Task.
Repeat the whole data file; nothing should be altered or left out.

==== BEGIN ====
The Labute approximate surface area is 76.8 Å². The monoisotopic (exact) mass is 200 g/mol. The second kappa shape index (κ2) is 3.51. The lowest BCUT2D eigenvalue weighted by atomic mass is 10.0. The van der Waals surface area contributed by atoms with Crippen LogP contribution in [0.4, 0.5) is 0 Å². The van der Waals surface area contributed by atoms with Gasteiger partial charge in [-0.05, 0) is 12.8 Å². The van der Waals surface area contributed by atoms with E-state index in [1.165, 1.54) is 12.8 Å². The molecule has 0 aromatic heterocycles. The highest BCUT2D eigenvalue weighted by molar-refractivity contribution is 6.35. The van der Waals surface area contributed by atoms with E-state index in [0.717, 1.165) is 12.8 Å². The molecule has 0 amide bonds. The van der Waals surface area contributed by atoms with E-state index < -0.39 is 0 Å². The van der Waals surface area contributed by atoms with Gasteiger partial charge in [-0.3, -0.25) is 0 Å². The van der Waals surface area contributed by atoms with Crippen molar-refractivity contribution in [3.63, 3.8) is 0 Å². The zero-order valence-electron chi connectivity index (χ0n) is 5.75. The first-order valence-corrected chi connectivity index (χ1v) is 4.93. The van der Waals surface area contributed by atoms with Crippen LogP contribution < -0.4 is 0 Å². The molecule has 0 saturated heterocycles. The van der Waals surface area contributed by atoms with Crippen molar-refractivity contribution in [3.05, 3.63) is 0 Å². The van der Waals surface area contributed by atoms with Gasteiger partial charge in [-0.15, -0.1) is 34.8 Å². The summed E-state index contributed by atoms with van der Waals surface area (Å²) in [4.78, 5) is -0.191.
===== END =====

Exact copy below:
The Labute approximate surface area is 76.8 Å². The monoisotopic (exact) mass is 200 g/mol. The second kappa shape index (κ2) is 3.51. The lowest BCUT2D eigenvalue weighted by atomic mass is 10.0. The van der Waals surface area contributed by atoms with Crippen LogP contribution in [0.4, 0.5) is 0 Å². The van der Waals surface area contributed by atoms with Gasteiger partial charge in [-0.05, 0) is 12.8 Å². The van der Waals surface area contributed by atoms with E-state index in [1.165, 1.54) is 12.8 Å². The molecule has 0 aromatic heterocycles. The highest BCUT2D eigenvalue weighted by molar-refractivity contribution is 6.35. The van der Waals surface area contributed by atoms with E-state index in [0.717, 1.165) is 12.8 Å². The molecule has 0 amide bonds. The van der Waals surface area contributed by atoms with E-state index < -0.39 is 0 Å². The van der Waals surface area contributed by atoms with Gasteiger partial charge in [-0.3, -0.25) is 0 Å². The van der Waals surface area contributed by atoms with Crippen molar-refractivity contribution in [3.63, 3.8) is 0 Å². The zero-order valence-electron chi connectivity index (χ0n) is 5.75. The first-order valence-corrected chi connectivity index (χ1v) is 4.93. The van der Waals surface area contributed by atoms with Crippen LogP contribution < -0.4 is 0 Å². The molecule has 0 saturated heterocycles. The van der Waals surface area contributed by atoms with Crippen molar-refractivity contribution in [3.05, 3.63) is 0 Å². The van der Waals surface area contributed by atoms with Gasteiger partial charge in [-0.15, -0.1) is 34.8 Å². The summed E-state index contributed by atoms with van der Waals surface area (Å²) in [4.78, 5) is -0.191.